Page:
Where in the hell am I?

Stories from the road, and home, by a contract archaeologist.

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Location: Texas, United States

I work out of town a lot as a contract archaeologist. Sometimes it's interesting. It can be quite funny, although probably only to other archys. Home is Austin, with my wife and our cute kitty and all of our crazy friends.

Monday, February 26, 2007

In Austin, for 12 hours

So Tina and I just got back from a nice vacation in the Bay Area. We did a lot of walking, a lot of eating, and a lot of drinking. Went to Alcatraz for the first time, and it was pretty cool. Also went to Muir Woods and Muir Beach for the first time (on a great weather day, even) and froze my feet in the water. I also enjoyed playing Guitar Hero, and I found almost 2 bucks in change on the ground over the course of 9 days. There were a ton of highlights and it's too much to recap. Suffice it to say that Colleen and the Rifleman were great hosts and a great time was had by all.
Unfortunately, we have to work to pay the bills, and work wants us in Buffalo Gap (technically, closer to the small town of Nolan) tomorrow for a wind turbine survey. So after getting home at 7pm this evening, we have to meet at the office at 7am tomorrow morning. The pluses are getting per diem to replenish our vacation drained bank accounts and saving a vacation day by working 4 ten-hour days this week. The minuses are leaving Kit-Kat again, having pretty much no time to readjust to Central time and a non-vacation schedule, and eating in restaurants for 4 more days. I miss healthy home-cooked meals, although Colleen made a killer blackberry cobbler as a surprise treat last night.
Maybe we'll get to see some of our Austin friends (who we dearly miss!) this weekend.

Tuesday, February 13, 2007

Of tektites and other rocks

Ok, I promised to talk (blog? I'm still kinda iffy about using "blog" as a verb) about tektites. In the course of our dig at Junction, we recovered a flake of black, glassy material. Our immediate reaction was "Holy shit, obsidian!" Obsidian is volcanic glass formed from superheated sand (or something like that). Naturally, it's most commonly found in the vicinity of volcanoes. In the US, this would be the Rocky Mountain states. So finding obsidian in Texas is a big deal because the nearest source is somewhere in New Mexico. When you have it, you can say "Aha, evidence of a long distance trading network!" which makes your basic CRM report a bit more sexy.
When our geomorphologist (I mentioned him before briefly, and I now realize that the previous paragraph was written in the manner in which he speaks) dropped by to check it out, he said, "Or, it could be a tektite." When we asked what that was, he said something to the effect of "It comes from when meteorites strike the earth, in this case the Chesepeake Bay area around 30,000 years ago." So naturally, we figured he was messing with us (he spent a lot of time in Britain and thus has an odd sense of humor) and kept digging. Then he said, "The way you can tell a tektite from obsidian is to use a blow torch. I happen to have a blow torch in my truck." As you can imagine, this got our attention. If you read the link, you can see that tektites have almost no water or gases in them, so blow torching them has no effect. Obsidian will foam due to the water and gases escaping. Unfortunately, this test destroys the obsidian, and so we didn't actually do a field test (it's a rather small flake and not easily replaceable).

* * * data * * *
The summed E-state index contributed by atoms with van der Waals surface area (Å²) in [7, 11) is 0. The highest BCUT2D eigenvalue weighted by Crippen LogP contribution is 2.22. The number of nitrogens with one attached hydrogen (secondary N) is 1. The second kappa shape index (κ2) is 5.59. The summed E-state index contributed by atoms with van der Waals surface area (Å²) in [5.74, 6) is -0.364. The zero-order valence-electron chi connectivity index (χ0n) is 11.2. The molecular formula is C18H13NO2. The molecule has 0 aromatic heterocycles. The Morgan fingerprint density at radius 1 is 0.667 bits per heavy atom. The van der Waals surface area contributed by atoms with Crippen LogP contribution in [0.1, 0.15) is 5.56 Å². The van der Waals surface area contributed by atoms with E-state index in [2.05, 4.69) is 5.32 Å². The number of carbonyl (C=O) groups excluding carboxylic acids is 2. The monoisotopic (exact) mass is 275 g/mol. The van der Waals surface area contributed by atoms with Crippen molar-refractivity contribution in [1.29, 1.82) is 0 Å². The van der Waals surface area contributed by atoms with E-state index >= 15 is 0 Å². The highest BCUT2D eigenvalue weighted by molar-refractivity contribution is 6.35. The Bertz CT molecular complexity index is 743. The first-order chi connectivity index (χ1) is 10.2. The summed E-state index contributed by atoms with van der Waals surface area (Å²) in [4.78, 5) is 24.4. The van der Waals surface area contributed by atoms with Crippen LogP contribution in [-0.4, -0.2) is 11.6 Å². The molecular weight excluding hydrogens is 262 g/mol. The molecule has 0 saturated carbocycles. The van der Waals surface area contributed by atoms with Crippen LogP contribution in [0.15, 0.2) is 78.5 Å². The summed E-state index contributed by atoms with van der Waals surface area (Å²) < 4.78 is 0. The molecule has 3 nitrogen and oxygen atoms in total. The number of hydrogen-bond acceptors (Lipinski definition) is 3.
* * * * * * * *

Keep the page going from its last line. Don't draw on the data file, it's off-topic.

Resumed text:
Upon doing some research for this post, I learned about Bediasite, which is the tektite specific to Texas and resulted from a meteorite impact in the Chesapeake Bay area 30 MILLION years ago. So Charles wasn't messing with us at all. It's also interesting because there have been a number of unsourced obsidian artifacts discovered in Texas, which may actually be tektites. Now, if only we can convince the various curation centers to let us take a blowtorch to their obsidian!

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Thursday, February 01, 2007

Goodbye Junction

So tomorrow is the last day of the data recovery here in Junction. The last couple of weeks have been a challenge due to weird stratigraphy, strange weather, and tough dirt. There hasn't been the awesome finds that make the digs feel a little better, but we moved a hell of a lot of dirt.
Today was supposed to be warm and sunny, but it started out cool and wet. Then it rained pretty steady. Then it got sunny briefly and hot. Then it rained again and was really windy for like 15 minutes. Then it cleared up and was sunny and cool for the rest of the day.
On Tuesday we went for a hike after work, at South Llano River State Park.
The hike was nice, but we ended up underestimating how long the loop was, and by the time we finished it was dusk and the temperature was dropping and we were starving. Saw some cool birds, an armadillo, and a large cat track (mountain lion or bobcat). I realized that in my 13+ years of living in Texas, I've been to 3 State Parks: Garner, Lost Maples and now South Llano. Even worse is that the other two were in my first year of living here. I need to change that, maybe buy a parks pass or something.
Next time I post, I promise to talk about tektites.

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